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auto specifier (since C++11)

From cppreference.com
< cpp‎ | language

Specifies that the type of the variable that is being declared will be automatically deduced from its initializer. For functions, specifies that the return type is a trailing return type.

Contents

[edit] Syntax

auto variable initializer (1) (since C++11)
auto function -> return type (2) (since C++11)

[edit] Explanation

1) When declaring variables in block scope, in namespace scope, in init statements of for loops, etc, the type of the variable may be omitted and the keyword auto may be used instead.

Once the type of the initializer has been determined, the compiler determines the type that will replace the keyword auto as if using the rules for template argument deduction from a function call(see the example). The keyword auto may be accompanied by modifiers, such as const or &, which will participate in the type deduction. For example, given const auto& i = expr;, the type of i is exactly the type of the argument u in an imaginary template template<class U> void f(const U& u) if the function call f(expr) was compiled.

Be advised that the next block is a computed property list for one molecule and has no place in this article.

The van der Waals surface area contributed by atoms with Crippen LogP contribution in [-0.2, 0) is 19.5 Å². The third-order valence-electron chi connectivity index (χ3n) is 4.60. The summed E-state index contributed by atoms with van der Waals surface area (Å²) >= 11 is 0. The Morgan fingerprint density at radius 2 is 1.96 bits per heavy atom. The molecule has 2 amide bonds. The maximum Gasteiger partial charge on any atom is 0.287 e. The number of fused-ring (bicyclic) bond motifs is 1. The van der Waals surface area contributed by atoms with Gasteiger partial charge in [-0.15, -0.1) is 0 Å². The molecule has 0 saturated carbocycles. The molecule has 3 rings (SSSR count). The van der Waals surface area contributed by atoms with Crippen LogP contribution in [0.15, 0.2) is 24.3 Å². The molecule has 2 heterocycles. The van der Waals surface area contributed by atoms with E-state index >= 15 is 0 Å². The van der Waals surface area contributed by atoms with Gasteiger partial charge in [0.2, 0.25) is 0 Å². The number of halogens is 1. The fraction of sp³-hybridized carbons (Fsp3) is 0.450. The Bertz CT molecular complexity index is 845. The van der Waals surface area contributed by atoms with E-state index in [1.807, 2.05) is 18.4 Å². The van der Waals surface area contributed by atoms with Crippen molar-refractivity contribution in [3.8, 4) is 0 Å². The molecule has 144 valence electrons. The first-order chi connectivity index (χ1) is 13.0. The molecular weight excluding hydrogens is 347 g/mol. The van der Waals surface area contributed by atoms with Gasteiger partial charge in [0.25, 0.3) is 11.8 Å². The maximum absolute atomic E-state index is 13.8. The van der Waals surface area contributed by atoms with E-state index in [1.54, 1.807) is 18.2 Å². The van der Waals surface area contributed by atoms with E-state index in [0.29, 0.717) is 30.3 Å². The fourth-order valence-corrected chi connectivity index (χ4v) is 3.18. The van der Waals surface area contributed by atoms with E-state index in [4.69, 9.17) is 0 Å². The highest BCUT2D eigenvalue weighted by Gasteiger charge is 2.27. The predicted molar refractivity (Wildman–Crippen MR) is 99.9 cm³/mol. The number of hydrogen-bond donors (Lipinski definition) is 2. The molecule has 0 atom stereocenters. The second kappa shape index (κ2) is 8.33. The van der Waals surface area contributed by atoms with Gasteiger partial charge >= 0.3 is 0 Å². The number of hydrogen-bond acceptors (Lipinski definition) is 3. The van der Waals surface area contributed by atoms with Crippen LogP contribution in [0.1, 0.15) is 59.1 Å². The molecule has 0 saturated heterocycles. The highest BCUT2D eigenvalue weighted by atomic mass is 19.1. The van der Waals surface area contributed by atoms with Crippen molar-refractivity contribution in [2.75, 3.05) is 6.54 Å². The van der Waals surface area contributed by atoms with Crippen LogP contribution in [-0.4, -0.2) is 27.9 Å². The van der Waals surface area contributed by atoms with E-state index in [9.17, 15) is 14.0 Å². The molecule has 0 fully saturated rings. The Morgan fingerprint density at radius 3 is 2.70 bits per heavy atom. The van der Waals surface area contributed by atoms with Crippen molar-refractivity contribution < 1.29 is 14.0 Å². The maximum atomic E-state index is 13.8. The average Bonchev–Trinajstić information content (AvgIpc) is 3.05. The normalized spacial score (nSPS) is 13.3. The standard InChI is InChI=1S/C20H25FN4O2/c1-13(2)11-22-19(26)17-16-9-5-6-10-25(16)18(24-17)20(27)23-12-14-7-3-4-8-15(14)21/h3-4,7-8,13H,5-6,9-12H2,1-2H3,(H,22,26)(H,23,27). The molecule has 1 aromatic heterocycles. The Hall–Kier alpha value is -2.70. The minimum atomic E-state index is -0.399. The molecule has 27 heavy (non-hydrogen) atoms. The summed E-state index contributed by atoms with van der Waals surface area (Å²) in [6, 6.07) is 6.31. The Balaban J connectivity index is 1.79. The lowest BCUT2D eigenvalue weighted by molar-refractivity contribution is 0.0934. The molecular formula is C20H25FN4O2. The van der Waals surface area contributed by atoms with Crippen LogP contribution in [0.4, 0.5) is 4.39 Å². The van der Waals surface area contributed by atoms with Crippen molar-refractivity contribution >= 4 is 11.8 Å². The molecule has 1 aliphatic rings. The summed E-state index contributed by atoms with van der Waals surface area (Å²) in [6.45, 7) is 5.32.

2) In a function declaration, the keyword auto does not perform automatic type detection. It only serves as a part of the trailing return type syntax.

[edit] Notes

Until C++11, auto had the semantic of a storage duration specifier.

[edit] Example

the example showing output using one of the implementations where typeinfo::name prints full type names; filter through c++filt -t if using gcc or similar

#include <iostream>
#include <cmath>
#include <typeinfo>
 
template<class T, class U>
auto add(T t, U u) -> decltype(t + u) // the return type of add is the type of operator+(T,U)
{
    return t + u;
}
 
auto get_fun(int arg)->double(*)(double) // same as double (*get_fun(int))(double)
{
    switch (arg) {
        case 1: return std::fabs;
        case 2: return std::sin;
        default: return std::cos;
    }
}
 
int main()
{
    auto a = 1 + 2;
    std::cout << "type of a: " << typeid(a).name() << '\n';
    auto b = add(1, 1.2);
    std::cout << "type of b: " << typeid(b).name() << '\n';
    //auto int c; //compile-time error
    auto d = {1, 2};
    std::cout << "type of d: " << typeid(d).name() << '\n';
 
    auto my_lambda = [](int x) { return x + 3; };
    std::cout << "my_lambda: " << my_lambda(5) << '\n';
 
    auto my_fun = get_fun(2);
    std::cout << "type of my_fun: " << typeid(my_fun).name() << '\n';
    std::cout << "my_fun: " << my_fun(3) << '\n';
}

Possible output:

type of a: int
type of b: double
type of d: std::initializer_list<int>
my_lambda: 8
type of my_fun: double (*)(double)
my_fun: 0.14112